All married couples fight. Regardless of the couple and the circumstances, fighting is an inevitability in any and all marriages. But no matter how constant and intense the fights are, the fact that fighting occurs does not necessarily mean that a couple is headed for divorce. According to a recently released study, whether fighting spells marriage disaster has more to do with the husband and wife's individual and collective fight styles than the timing or reasons behind their quarrels.

The study, which was performed by researchers at the University of Michigan, examined almost 375 couples over a span of 16 years, beginning with each couple's first year of marriage. The number of couples and the time frame made it the longest and largest research study on marital conflict that has ever been performed in the U.S.

In an interesting and unexpected result, the study found that couples with explosive fight styles, who utilize fighting tactics such as screaming, yelling, throwing things and slamming doors, were not the most likely to end up in divorce. A fight style in which one spouse attempts to objective analyze a situation and relate to his or her partner, while the other withdraws, proved to be far more toxic to a marriage. Researchers say this is because a partner who withdraws is sending a message that he or she is no longer interested in the relationship, making it much more difficult to work through problems.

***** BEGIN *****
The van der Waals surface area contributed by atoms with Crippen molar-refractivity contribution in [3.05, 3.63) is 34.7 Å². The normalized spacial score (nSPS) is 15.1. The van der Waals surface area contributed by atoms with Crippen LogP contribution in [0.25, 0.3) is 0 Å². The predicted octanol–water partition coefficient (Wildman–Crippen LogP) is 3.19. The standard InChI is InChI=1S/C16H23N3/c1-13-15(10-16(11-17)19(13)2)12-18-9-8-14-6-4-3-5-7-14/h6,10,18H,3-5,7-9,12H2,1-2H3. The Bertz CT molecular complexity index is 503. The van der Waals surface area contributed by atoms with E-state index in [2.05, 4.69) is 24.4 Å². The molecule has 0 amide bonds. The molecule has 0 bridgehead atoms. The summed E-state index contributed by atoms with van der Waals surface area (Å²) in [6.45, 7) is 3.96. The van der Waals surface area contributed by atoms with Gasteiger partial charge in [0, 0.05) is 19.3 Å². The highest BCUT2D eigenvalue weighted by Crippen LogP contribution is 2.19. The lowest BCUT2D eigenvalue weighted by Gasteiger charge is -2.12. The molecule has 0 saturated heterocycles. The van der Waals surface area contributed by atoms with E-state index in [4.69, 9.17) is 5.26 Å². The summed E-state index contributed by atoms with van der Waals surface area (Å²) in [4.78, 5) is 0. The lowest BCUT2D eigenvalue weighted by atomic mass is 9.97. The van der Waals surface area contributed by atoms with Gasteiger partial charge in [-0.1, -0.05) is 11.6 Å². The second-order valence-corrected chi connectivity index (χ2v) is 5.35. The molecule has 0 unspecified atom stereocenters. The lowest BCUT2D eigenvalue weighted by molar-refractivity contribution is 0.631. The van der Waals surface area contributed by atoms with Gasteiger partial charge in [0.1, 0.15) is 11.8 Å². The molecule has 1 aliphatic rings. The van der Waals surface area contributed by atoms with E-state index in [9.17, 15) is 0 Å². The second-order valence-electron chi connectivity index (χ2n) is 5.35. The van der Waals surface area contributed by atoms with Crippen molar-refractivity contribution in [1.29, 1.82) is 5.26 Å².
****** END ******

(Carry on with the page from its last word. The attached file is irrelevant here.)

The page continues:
The study also found that fighting during the first year of a marriage did not affect the probability of eventual divorce. Among study participants, 29 percent of husbands and 21 percent of wives reported that they did not fight with their spouse during their first year of marriage. However, 46 percent of those couples who reported that they did not fight during that first year were divorced by the end of the study.

Source: Kansas City Star, "Study: It's your fight style, not the fight, that may lead to divorce", Amber DiNenna, 28 January 2011